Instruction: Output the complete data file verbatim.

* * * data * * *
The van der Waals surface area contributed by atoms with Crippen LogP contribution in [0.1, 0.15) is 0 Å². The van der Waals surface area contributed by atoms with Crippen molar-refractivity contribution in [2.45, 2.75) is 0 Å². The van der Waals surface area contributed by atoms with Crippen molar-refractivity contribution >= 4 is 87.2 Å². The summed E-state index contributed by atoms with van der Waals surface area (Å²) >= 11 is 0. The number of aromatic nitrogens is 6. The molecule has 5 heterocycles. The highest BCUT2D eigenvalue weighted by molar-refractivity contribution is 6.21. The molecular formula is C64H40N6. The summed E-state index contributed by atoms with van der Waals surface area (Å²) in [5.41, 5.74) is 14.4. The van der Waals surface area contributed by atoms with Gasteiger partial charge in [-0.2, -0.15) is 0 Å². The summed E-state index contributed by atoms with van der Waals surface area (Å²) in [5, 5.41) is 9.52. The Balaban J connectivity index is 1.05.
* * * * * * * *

The van der Waals surface area contributed by atoms with Crippen LogP contribution in [0.1, 0.15) is 0 Å². The van der Waals surface area contributed by atoms with Crippen molar-refractivity contribution in [2.45, 2.75) is 0 Å². The van der Waals surface area contributed by atoms with Crippen molar-refractivity contribution >= 4 is 87.2 Å². The summed E-state index contributed by atoms with van der Waals surface area (Å²) >= 11 is 0. The number of aromatic nitrogens is 6. The molecule has 5 heterocycles. The highest BCUT2D eigenvalue weighted by molar-refractivity contribution is 6.21. The molecular formula is C64H40N6. The summed E-state index contributed by atoms with van der Waals surface area (Å²) in [5.41, 5.74) is 14.4. The van der Waals surface area contributed by atoms with Gasteiger partial charge in [-0.2, -0.15) is 0 Å². The summed E-state index contributed by atoms with van der Waals surface area (Å²) in [5, 5.41) is 9.52. The Balaban J connectivity index is 1.05.